Some local boys staring at our beached boat and the strange raft that we are towing.

A little short of where we had previously crossed to the deeper water, the Kokilmoni had to swerve to avoid a fishing boat. As a result, we ran aground again while going pretty fast in the dark. This time, we were solidly stuck although there is deeper water just a little to our side. We could not get free. Instead, we had to wait for the next high tide in the morning to get free, or so we thought. The two high tides of the day are unequal. We had gotten stuck during the higher tide. The morning tide did not reach a level to allow us to get free, so we had to wait for the evening high tide.  Getting a few extra hours of travel with the tide now cost us an entire day.

Kerry, Céline, Adrien, Russell, the captain, Marin and others play in the mud and water while we were stuck.

We disconnected the TEM raft for getting the boat free, which happened easily once the water level was high enough. The next morning, we reconnected everything and restarted our voyage north. Because we had lost so much time, Adrien and I left shortly after breakfast on the speedboat, along with Céline and Masud, who will do gravity stations by land and meet the Kokilmoni in Khulna at the end of the cruise. To save time, we will motor directly to Patuakhali, which is closer than Barisal, and meet Sanju and two others there. They arrived in Barisal from Dhaka that morning on the overnight ferry. It turned out to be more of an adventure than we expected.

A view of the Kokilmoni towing the TEM array as we depart on the speedboat.

The speedboat had to frequently slow for fishing nets, so our speed was slower than expected. Then we encountered a sand bank where the water was too shallow. It took a while to get back to deeper water, including Romeo getting out and pushing the boat. Then we circled to the other side of the river. As we did the wind picked up and the waters became choppy, spraying us with water. When we got to the other side, we sheltered in a small side channel.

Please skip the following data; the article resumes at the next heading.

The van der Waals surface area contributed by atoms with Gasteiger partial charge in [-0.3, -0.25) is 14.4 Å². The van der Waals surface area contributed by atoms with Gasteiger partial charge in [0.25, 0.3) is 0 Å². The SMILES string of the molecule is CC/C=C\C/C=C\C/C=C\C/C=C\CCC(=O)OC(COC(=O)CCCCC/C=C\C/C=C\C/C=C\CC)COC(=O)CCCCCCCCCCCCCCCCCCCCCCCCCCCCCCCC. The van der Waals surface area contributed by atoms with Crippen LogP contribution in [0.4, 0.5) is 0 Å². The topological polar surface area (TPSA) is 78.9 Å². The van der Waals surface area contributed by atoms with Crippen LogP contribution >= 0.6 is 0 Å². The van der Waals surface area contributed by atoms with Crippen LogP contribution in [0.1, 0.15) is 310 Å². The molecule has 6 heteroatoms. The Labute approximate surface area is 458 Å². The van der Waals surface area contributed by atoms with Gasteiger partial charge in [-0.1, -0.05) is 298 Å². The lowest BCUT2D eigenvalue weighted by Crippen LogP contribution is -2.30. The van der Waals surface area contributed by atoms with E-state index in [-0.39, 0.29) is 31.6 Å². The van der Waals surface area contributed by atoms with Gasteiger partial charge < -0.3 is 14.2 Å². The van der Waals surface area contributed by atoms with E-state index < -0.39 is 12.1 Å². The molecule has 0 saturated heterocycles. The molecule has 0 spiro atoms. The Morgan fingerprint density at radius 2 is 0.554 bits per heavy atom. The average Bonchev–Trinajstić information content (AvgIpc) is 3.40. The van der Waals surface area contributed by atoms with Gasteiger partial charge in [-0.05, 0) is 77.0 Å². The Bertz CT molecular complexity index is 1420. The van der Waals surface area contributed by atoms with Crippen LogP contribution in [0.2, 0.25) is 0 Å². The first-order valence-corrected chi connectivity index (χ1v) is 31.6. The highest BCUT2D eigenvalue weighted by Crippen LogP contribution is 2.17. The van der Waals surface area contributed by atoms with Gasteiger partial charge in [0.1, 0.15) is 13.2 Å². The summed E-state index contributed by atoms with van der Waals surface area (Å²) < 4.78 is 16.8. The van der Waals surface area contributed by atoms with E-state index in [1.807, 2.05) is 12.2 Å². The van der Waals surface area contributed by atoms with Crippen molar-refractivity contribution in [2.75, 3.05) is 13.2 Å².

When we finally reached a ghat, Malik, Sanju, and Shohan were there waiting for us.

At that point, after almost three hours of traveling by speedboat, we turned out to be only 5 km ahead of the Kokilmoni. She had caught the rising tide and rode it north at a good clip. She picked us up and gave us a ride. Since time was going by, we changed plans. The car continued east from the university hosting our GPS, while we sailed north and across the river on the Kokilmoni, then through a set of channels and a small river on the speedboat to meet the car with Sanju.

Giving a lecture on my work in Bangladesh at Barisal University. Hasnat is sitting at the front center and Adrien and Sanju on the left side.

We then drove back to the GPS station. The problem turned out to be a faulty cable. We did not have a spare, so with the help of Sarah Doelgar at UNAVCO in Colorado, we got the receiver in a position that worked while Sarah monitored it in the middle of the night in the US. We then rushed north to Barisal University, where I gave a talk, delayed by our mishaps.

Masud, Hasnat, Céline, Adrien, and Sanju make a gravity measurement at Barisal University while a couple of Hasnat’s students watch.

To end the fieldwork, Sanju, Adrien, and I traveled from Barisal to Dhaka on one of the overnight ferries — something I had long wanted to try. It did not disappoint, and we arrived in Dhaka early in the morning. After two successful GPS repairs and our extensive EM survey (MT and TEM), the first of their kind in Bangladesh, it was time to return home. After a rapid COVID test and meetings in Dhaka, we headed to the airport to fly home.

A view of the upper deck hallway with the higher quality cabins where we stayed. The lower decks had open floor space for groups to speed out blankets.
Banner featuring a collage of extreme heat images.

Recent record-breaking heat waves have affected communities across the world. The Extreme Heat Workshop will bring together researchers and practitioners to advance the state of knowledge, identify community needs, and develop a framework for evaluating risks with a focus on climate justice. Register by June 15

Subscribe
Notify of
guest

0 Comments
Inline Feedbacks
View all comments